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World War II Air Force Bomber Group Reunion - We Must Remember
By Kay Courtney Bryson
Each year since 1986, members of the 446th Bombardment Group Association have gathered at various locations around the country for a reunion of the Bungay Buckaroos.
Bungay is the town in England where 6000 British and U.S. Airmen were based from 1943-1945 during WWII. The 446th was one of the "Mighty Eighth" Air Force bombardment groups, flying air missions over Europe. The Association was formed "To perpetuate the unit history of the 446th Bomb Group, to memorialize the deeds and sacrifices of its members as a lasting tribute by the survivors to their former comrades."
The group met this year in Arlington, VA in May. The highlight of this year's four-day gathering was the dedication ceremony on May 19th at Arlington National Cemetery. A plaque honoring the group was placed and a sugar maple tree was planted as a living memorial to the 446th. Four and a half million yearly visitors to the cemetery will be able to pay homage to the 456 members killed in action, and the others who fought so hard for freedom and justice. Incoming President of the group. Link Veazy of Snellville, GA, spoke at the ceremony. He said, "We are proud of our achievements and the success of our missions in bringing about the end of that terrible and devastating war which took the lives of so many innocent people. I stand in awe as I gaze across these hallowed grounds where so many of our fellow defenders of freedom are at rest. They can no longer speak for themselves, but whenever I see Old Glory waving in the breeze, I can hear them loud and clear as they say, 'Do not let our sacrifice to have been in vain'. It is to all who served in the air war over Europe during World War II, particularly our lost comrades, that we dedicate this living memorial. Let it remain here in their memory for generations to come."
215 people attended this year's event. At Saturday evening's banquet, seven candles were lit. They honored the ground personnel, flight personnel, wives and families at home maintaining morale, today's armed forces members, POW/MIAs, the memory of those that didn't return, and the spirit of the 446th Bomb Group. Approximately 1,000 WWII veterans die each day in the U.S. Twenty-eight members of the 446th were on that list, since last year's gathering. These men, now in their 70's and 80's are aware that their numbers are dwindling rapidly. Approximately 960 to 2000 446th members are presumed still living. Newly elected President Veazy said his main mission during the next two years will be to incorporate associate members to the group. Ideally, the sons and daughters of the 446th becoming actively involved, is his main mission. "The heritage and memory can continue through them," he said.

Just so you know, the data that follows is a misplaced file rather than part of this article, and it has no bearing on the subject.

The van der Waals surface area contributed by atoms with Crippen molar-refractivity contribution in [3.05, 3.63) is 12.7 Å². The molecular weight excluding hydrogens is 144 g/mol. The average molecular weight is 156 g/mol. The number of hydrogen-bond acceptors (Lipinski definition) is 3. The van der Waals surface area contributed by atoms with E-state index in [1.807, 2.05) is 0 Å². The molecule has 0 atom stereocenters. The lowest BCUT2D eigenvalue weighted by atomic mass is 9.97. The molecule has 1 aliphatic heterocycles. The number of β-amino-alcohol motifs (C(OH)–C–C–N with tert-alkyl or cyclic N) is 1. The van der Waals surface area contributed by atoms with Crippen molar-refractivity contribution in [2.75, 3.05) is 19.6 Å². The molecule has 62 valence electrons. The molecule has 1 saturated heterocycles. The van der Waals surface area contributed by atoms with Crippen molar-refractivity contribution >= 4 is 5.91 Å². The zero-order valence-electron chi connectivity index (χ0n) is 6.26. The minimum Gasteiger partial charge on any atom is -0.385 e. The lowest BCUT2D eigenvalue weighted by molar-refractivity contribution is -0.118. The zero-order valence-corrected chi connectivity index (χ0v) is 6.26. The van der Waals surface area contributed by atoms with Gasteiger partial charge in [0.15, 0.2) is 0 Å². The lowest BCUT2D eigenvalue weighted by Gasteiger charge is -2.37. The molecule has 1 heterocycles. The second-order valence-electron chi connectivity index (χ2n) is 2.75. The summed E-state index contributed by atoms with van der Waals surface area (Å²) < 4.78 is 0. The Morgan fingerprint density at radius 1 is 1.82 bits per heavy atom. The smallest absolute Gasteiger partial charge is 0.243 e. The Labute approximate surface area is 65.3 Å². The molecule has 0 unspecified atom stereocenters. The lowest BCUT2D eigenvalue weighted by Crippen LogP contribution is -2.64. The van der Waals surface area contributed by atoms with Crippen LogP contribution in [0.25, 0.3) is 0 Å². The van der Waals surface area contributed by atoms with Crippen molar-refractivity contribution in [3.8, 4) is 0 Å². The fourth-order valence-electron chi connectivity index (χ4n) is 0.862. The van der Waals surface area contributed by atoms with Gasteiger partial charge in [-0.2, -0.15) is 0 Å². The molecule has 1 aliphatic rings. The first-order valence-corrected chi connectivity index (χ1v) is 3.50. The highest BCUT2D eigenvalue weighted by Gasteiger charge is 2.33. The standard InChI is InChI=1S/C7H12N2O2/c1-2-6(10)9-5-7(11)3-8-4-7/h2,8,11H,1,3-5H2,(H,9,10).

Time is running out. These recollections must be shared and documented. Stories of the POW's; tales about nights of passion with a terrified stranger on a London furlough as the sound of bombs bursting are heard; A respite from the horrors of war, and a brief reminder that tenderness, though fleeting, still exists; Vincent told me how he and his comrades broke into Flixton Castle, the home of the local Lord, to eat fruit left in the hothouse. A behavior unimaginable back in Brooklyn, but quite justified in these surroundings. Veazey envisions putting the children of the 446th airmen in positions of responsibility to get the stories and keep them alive. This article is my small part towards that goal. I'm proud of these men. I'm in awe of what they did, and what they have become. As a daughter of one of them, I feel honored to keep their memory alive as they so deserve. I wish my father, Ken Courtney could have been at the reunion, though I felt his spirit strongly throughout the weekend, he passed away in 1974. Now I know where his wonderful sense of humor came from. These men won a war with honor, dignity, bravery and true grit. After the war, they didn't complain. They got on with their lives, became responsible citizens and raised families. They are true patriots, and they don't believe their countrymen owe them for their heroism. They understood it was their duty to serve their country, fighting for freedom. They came home to a hero's welcome, one that veterans of my generation didn't get. Though comparisons cannot be made of two different eras, the job these WWII veterans did was awesome and should not be forgotten. I wish I could have told my father how proud I am of him. I didn't understand then, but I understand now. I urge everyone to seek out the WWII veterans and tape their stories, or write them down. These are rich, wonderful memories we must preserve.
(The 446th publishes a quarterly newsletter called the Beachbell Echo).
Reprinted from Vet Extra, Summer 2000 issue
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